Consider them as to their procurement, and immediate au- 
thoritative collation, and so they are from Christ, the Son, 
the Lord, ver. 5. But as to their first original and fountain, 
they are from God, even the Father, ver. 6. And all these 
are one and the same. But rather the Spirit alone is in- 
tended, and hath this three-fold denomination given unto 
him; for as he is particularly denoted by the name of the 
Spirit, which he useth that we may know whom it is that 
eminently he intendeth, so he calls him both Lord and God, 
as to manifest his sovereign authority in all his works and 
administrations : so to ingenerate a due reverence in their 
hearts towards him with whom they had to do in this mat- 
ter. And no more is intended in these three verses, but 
what is summed up, ver. 11. ' But all these worketh that 
one and the self-same Spirit, dividing to every man severally 
as he will.' 

Secondly, With respect unto their general nature, the 
apostle distributes them into * gifts,' ^a^iafxara, ver. 4. ' ad- 
ministrations/ SutKoviai, ver. 5. 'operations/ tvepyi'ifiara, ver. 6. 


which division, with the reasons of it, will in our progress 
be farther cleared. 

Thirdly, He declares the general end of the Spirit of God, 
in the communication of them, and the use of them in the 
church, ver. 7. ' But the manifestation of the Spirit is given 
unto every man to profit withal ;' <j>avtpii)<iiQ tov Trvevfiarog ; Syr. 
7V1)1 xybs, the 'revelation of the Spirit;' that is, the gifts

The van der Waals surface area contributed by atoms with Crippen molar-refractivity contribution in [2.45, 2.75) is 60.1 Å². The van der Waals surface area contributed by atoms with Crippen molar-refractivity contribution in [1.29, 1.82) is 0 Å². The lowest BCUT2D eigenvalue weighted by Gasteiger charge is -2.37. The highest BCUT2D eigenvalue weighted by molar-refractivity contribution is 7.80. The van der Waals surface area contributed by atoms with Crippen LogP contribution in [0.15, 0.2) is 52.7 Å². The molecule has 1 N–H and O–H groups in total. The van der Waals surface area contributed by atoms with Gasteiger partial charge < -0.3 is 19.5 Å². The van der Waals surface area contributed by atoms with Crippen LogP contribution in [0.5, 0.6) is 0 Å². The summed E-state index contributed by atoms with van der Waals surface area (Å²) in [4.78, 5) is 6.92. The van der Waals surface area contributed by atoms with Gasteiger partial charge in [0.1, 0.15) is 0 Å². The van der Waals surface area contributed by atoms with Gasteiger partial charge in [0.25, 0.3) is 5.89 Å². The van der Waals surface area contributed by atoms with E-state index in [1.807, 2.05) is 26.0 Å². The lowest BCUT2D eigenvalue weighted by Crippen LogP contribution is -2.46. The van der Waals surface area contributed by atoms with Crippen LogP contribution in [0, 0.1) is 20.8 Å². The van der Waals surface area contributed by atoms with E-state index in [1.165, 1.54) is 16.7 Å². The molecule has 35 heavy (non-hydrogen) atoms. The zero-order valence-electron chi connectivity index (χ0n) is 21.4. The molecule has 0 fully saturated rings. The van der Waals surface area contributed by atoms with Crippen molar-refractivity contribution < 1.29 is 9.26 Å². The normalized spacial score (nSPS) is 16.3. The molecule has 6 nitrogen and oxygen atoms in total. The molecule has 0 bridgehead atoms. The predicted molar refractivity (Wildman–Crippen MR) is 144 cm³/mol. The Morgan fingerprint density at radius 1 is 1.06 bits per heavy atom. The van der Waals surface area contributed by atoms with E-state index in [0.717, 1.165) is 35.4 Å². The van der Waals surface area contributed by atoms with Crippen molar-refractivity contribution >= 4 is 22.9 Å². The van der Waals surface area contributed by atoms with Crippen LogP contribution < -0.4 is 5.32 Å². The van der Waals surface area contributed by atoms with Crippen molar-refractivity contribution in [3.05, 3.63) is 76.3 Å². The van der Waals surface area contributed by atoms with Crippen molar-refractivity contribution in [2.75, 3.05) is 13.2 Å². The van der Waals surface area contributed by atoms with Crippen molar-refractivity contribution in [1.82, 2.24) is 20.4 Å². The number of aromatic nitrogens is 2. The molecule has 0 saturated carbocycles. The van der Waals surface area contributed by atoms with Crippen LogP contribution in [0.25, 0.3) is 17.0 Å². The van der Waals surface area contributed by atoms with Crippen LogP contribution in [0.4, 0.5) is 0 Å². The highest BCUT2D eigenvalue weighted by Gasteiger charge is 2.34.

whereby, and in whose exercise, he manifests and reveals his 
own presence, power, and effectual operation. And the 
Spirit of God hath no other aim in granting these his en- 
lightening gifts, wherein he manifests his care of the church, 
and declares the things of the gospel unto any man, but that 
they should be used to the profit, advantage, and edification, 
of others. They are not bestowed on men, to make their 
secular gain or advantage by them, in riches, honour, or 
reputation, for which ends Simon the magician would have 
purchased them with his money, Acts viii. 19. No, nor yet 
merely for the good and benefit of the souls of them that do 
receive them, but for the edification of the church, and the fur- 
therance of faith and profession in others. Upbg to avfx^ipov ; 
'ad id quod expedit, prodest;' ' for that which is expedient, 
useful, profitable,' namely, to ..lie church; 1 Gor. vi. 12. 
x. 23. 2 Cor. viii. 10. Thus was the foundation of the first 
churches of the gospel laid by the Holy Ghost, and thus was 
the work of their building unto perfection, carried on by 
him. How far present churches do, or ought to, stand on 
the same bottom, how far they are carried on upon the same 
principles, is worth our inquiry, and will in its proper place 
fall under our consideration. 

Fourthly, The apostle distributes the spiritual gifts then 
bestowed on the church, or some members of it, into nine 
particular heads or instances. As, 1. Wisdom. 2. Know- 
ledge, ver. 8 ; or the word of wisdom, and the word of know-